Title Hydrogen Peroxide Gel May Be Beneficial As A Conjunctive Treatment To Scaling And Root Planing To Enhance Reduction Of Pockets Depths In An Adult With Periodontitis
Clinical Question In an adult patient with periodontitis, does using hydrogen peroxide gel treatments in conjunction with scaling and root planing enhance reduction of pocket depths after a month of therapy more than scaling and root planing alone?
Clinical Bottom Line One RCT, with remaining questions of validity, showed patients with moderate to advanced periodontitis using hydrogen peroxide in conjunction with scaling and root planing reduces pocket depths more than scaling and root planing along. This is a single trial of only 31 patients. More research is needed to conclusively state this is a viable treatment option.
Best Evidence  
PubMed ID Author / Year Patient Group Study type
(level of evidence)
22779217Putt/201231 subjects with moderate to advanced periodontitis. Randomized Control Trial
Key resultsChanges in clinical attachment levels were not reported. Statistically significant improvement in pocket probing depth and bleeding were seen in patients treated with 1.7% hydrogen peroxide gel delivered by customized trays in conjunction with scaling and root planing compared to scaling and root planing alone. At 13 weeks the mean reduction in pocket probing depths was examined at all sites showing a mean reduction in the treatment group of 0.77mm and a mean reduction of 0.13mm in the control group; giving a p-value of < 0.0001. The treatment group had a mean reduction in bleeding index of 0.14, while the control group had a mean reduction of 0.0, giving a p-value of 0.0014.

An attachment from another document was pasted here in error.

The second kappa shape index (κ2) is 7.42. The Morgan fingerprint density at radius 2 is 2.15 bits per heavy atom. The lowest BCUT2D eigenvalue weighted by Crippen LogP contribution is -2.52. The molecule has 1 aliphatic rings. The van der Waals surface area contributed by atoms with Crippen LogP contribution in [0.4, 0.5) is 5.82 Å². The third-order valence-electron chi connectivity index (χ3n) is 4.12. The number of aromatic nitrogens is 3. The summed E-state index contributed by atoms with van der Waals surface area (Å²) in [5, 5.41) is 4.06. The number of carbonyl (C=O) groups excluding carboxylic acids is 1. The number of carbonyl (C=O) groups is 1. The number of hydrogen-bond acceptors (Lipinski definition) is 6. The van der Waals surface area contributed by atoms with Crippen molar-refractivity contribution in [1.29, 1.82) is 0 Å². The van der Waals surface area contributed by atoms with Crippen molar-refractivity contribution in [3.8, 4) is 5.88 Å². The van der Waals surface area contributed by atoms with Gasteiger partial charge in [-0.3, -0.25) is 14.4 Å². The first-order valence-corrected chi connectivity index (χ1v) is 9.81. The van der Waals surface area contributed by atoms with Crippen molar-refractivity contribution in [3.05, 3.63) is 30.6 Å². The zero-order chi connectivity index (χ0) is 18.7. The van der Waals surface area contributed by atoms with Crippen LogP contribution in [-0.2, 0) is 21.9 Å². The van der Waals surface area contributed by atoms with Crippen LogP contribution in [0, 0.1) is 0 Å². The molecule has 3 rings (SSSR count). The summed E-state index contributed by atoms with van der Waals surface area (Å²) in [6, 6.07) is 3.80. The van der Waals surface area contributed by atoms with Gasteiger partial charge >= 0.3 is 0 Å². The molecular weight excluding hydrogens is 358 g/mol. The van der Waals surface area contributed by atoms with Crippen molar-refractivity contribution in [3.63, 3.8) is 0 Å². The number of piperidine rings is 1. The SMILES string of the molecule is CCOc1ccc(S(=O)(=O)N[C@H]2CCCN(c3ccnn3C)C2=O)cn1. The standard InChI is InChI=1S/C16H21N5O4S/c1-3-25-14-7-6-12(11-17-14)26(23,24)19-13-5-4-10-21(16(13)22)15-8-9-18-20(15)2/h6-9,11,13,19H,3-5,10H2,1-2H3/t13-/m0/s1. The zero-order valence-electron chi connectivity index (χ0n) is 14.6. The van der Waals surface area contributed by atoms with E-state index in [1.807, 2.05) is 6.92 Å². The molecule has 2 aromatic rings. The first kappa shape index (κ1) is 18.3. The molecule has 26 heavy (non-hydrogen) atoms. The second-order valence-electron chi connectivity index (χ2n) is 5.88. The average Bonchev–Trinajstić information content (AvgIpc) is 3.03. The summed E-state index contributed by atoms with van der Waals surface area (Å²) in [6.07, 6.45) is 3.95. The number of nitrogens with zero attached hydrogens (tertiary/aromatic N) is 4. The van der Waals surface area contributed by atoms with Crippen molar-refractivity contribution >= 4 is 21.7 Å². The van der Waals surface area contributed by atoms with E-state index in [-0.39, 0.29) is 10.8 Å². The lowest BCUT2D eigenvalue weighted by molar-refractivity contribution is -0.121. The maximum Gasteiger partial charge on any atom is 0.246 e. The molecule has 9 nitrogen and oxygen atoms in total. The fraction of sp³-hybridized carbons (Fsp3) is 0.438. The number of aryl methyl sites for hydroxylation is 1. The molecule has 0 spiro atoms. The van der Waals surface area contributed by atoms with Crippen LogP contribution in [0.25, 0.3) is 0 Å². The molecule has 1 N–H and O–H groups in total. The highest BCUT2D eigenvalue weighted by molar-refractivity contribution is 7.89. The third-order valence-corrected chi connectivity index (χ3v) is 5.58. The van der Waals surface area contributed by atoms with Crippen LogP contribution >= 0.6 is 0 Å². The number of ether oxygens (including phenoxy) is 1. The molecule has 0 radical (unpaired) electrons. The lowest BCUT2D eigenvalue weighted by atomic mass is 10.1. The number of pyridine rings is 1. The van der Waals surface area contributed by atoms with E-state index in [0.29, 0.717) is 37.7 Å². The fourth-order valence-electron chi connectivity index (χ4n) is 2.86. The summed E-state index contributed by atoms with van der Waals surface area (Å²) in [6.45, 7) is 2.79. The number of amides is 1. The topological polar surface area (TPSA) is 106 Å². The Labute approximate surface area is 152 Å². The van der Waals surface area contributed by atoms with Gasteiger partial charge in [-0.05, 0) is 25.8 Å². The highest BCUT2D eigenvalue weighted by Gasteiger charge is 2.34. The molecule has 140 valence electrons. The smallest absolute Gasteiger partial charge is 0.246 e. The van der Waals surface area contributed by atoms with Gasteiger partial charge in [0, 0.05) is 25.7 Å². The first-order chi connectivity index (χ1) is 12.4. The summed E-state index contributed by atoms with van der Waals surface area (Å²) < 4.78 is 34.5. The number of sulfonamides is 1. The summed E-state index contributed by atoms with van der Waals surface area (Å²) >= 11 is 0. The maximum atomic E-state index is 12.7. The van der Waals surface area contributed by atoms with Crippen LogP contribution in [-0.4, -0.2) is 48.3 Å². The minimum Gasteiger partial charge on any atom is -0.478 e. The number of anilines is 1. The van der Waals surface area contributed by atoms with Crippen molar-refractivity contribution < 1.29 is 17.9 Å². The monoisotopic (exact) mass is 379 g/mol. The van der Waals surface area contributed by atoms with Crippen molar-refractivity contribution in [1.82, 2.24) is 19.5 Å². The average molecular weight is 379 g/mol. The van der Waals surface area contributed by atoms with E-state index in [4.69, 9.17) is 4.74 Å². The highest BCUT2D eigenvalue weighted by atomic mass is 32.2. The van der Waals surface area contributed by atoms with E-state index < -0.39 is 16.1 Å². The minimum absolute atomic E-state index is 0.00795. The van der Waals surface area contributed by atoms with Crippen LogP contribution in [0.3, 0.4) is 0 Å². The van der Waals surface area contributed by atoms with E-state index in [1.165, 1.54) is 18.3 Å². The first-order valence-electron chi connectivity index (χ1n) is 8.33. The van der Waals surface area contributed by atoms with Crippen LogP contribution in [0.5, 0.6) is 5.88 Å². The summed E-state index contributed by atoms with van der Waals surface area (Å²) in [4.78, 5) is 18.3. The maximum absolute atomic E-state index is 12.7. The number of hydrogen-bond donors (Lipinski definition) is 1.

Evidence Search ("Hydrogen Peroxide"[Mesh] AND "Periodontal Diseases"[Mesh]) AND "Periodontal Pocket"[Mesh]
Comments on
The Evidence
Validity: This is an industry-sponsored study leaving some question regarding validity of results. Putt enrolled 31 subjects, and 28 subjects finished the study, giving a 90% completion rate and had adequate compliance. 13 subjects were in the treatment group who received scaling and root planing in conjunction with 1.7% hydrogen peroxide gel delivered via a customize tray. 15 subjects were in the control group who only received scaling and root planing. The levels of reduction in probing depths for control sites greater than 5mm seems to be less than that typically seen in clinical trials. Similarly, the lack of improvement in bleeding index following conventional treatment draws question to the effectiveness of the control therapy. Further, there is no evidence reporting the number of involved sites per patient. This information is critical to appreciating the benefits of therapies provided. All subjects received scaling and root planing, but only the test group used custom trays. Perspective: Given the best available evidence, there is little support for this clinical approach at this time. This study did not look at clinical attachment loss or bone loss, which would be helpful to see the long-term effects. The analysis of only probing depths and bleeding on probing, in the absence of clinical attachment levels (CAL) and the absence of improvements in bleeding index in the control group, suggests that any effects seen are likely due to changes in inflammation of the marginal gingival tissues rather than gains in the base of the pocket. It is suspicious that this study did not consider CAL measurements, and if so, that they did not present them. Also, the use of trays and vehicle in control patients would have allowed a better understanding of the effects of this therapy. More research is needed to prove this is a viable treatment option.
Applicability All subjects were between 30-70 years old with at least 12 or more natural teeth. To qualify they had to have moderate to severe periodontitis, defined by at least 2 pockets measuring greater than 6mm in different quadrants.
Specialty (General Dentistry) (Periodontics) (Dental Hygiene)
Keywords Periodontitis, hydrogen peroxide
ID# 2370
Date of submission 02/25/2013
E-mail pezzotti@livemail.uthscsa.edu
Author Cheryl Pezzotti Hansen
Co-author(s) e-mail
Faculty mentor Thomas Oates, DMD, PhD
Faculty mentor e-mail OATES@uthscsa.edu
Basic Science Rationale
(Mechanisms that may account for and/or explain the clinical question, i.e. is the answer to the clinical question consistent with basic biological, physical and/or behavioral science principles, laws and research?)
None available
Comments and Evidence-Based Updates on the CAT
None available